Myanmar President Thein Sein plans to reshuffle his cabinet and a ppoint a new vice president soon to reduce the influence of anti-reform ministers and accelerate changes in the former pariah state, several lawmakers with close ties to the government said.
The reshuffle is expected in the current session of parliament that reconvenes on Wednesday and could sideline some hardliners by reducing their responsibilities in the 37-member cabinet or give them new roles, say the lawmakers.
"He needs to make the cabinet more vibrant and effective and he has to remove some conservatives who are reluctant to accept his reforms," said one senior Upper House lawmaker who asked not to be identified.
"Some ministries will be merged while some will be put under others, so some ministers may lose their positions in the shake-up."
The pace of change in Myanmar, already dramatic, looks set to accelerate after Thein Sein, a former general, announced on June 19 a second wave of reforms that aim to triple the size of the economy in five years and modernise a backward state where a third of the population live below the poverty line.
Vice President Tin Aung Myint Oo, a former top general close to Myanmar's retired dictator Than Shwe, submitted his resignation on May 3 but the president did not accept it and instead gave him two months' leave, say lawmakers and several government officials. That has stoked intense speculation over his role.
The four-star general, one of two vice-presidents, is considered a leader among hardliners in the 15-month-old military-backed government that replaced the often-brutal junta that ruled for half a century. He was nominated by military delegates, who make up a quarter of the seats in parliament.
The 61-year-old vice president will almost certainly be replaced by another former general, say lawmakers contacted by Reuters.
Under Myanmar's army-drafted constitution, the military must nominate his replacement since he was their nominee. But that does not necessarily mean the replacement will be another hardliner. The reformist government is stacked with former generals who have embarked on the breathtaking reforms, including freeing more than 600 political prisoners.
Possible replacements include Election Commission Chairman Tin Aye, a retired Lt-General who graduated from the elite Defence Services Academy in the same class as the president.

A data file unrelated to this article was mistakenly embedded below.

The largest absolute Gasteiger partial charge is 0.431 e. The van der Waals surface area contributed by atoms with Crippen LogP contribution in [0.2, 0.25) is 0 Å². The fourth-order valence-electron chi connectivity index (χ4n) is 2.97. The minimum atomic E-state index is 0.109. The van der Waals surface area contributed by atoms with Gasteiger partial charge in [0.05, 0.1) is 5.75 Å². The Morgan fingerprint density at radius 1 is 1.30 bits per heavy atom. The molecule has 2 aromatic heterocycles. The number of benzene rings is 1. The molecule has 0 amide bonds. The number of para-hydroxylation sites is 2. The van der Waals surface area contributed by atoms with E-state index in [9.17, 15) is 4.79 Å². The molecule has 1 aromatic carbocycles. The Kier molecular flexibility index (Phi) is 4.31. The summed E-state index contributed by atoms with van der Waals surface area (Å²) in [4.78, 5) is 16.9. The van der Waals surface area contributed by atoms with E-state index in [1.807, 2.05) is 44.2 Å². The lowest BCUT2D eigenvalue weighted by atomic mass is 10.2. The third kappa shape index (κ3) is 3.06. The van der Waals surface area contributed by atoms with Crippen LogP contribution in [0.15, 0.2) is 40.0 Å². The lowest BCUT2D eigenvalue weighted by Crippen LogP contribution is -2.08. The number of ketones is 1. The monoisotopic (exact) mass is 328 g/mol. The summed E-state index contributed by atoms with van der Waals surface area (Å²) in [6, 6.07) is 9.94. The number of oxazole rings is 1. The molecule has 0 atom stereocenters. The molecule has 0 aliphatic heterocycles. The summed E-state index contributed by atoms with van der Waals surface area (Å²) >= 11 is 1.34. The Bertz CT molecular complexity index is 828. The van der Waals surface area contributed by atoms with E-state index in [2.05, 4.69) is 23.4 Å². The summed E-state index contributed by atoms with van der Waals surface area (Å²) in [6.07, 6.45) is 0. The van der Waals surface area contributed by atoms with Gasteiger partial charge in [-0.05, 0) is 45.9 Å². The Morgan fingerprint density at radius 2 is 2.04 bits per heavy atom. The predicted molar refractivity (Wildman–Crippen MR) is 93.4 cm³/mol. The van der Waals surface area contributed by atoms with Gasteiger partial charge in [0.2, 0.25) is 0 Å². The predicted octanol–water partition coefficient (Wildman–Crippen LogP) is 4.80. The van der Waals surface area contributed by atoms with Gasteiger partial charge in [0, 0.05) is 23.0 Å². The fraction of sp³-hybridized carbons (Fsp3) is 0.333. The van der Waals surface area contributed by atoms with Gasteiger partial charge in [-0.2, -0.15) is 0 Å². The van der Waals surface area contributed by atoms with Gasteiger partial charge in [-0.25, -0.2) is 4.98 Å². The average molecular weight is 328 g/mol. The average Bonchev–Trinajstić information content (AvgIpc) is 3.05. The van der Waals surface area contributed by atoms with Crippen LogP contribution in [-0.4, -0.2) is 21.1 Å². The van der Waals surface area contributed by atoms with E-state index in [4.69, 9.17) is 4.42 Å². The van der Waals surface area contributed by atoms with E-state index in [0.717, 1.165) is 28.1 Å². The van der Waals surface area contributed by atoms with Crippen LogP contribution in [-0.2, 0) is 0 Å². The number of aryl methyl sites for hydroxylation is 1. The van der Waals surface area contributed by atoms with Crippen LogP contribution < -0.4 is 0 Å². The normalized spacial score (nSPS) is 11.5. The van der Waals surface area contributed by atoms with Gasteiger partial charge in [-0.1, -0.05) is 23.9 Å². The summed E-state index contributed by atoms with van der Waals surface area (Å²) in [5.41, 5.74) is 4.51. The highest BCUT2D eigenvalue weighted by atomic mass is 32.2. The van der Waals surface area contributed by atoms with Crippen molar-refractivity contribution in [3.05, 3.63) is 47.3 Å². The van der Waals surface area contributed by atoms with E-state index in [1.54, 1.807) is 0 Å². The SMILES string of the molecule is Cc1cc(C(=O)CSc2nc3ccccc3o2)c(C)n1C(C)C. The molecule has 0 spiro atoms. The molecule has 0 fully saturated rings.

Another is Htay Oo, a retired major general who is secretary general of the ruling Union Solidarity and Development Party. Htay Oo, however, is not regarded as being as popular as Tin Aye within the armed forces.
Neither were immediately available to comment.
Thein Sein faces pressure from allies to strengthen his cabinet's ability to carry out reforms, particularly with resistance from conservatives likely to stiffen in coming months as the government attempts to open up an economy that has long benefited a small elite with strong ties to the military.
Foreign investors have descended on Myanmar, but most appear to be window shopping, waiting for legislation including a foreign investment law that would protect their assets and clarify rules for foreign companies operating in the former Burma.
Some Myanmar business leaders have expressed concern the proposed investment law could hand too much influence to multinational companies when local firms are still coping with the transition from state controls and are in no position to compete with international brands following this year's suspension of U.S. and European sanctions.
The government must also counter intense public pressure for faster change. Protests have erupted in recent weeks over chronic power outages, textile wages and farm land reform. Long-simmering tensions between Rohingya Muslims and majority Buddhists have flared into deadly violence.
Being seen as moving too slow with reforms could be devastating for Thein Sein's ruling party in the next general election in 2015. The opposition led by Nobel Peace laureate Aung San Suu Kyi won by a landslide in April by-elections, sending an ominous signal to the military-backed ruling party.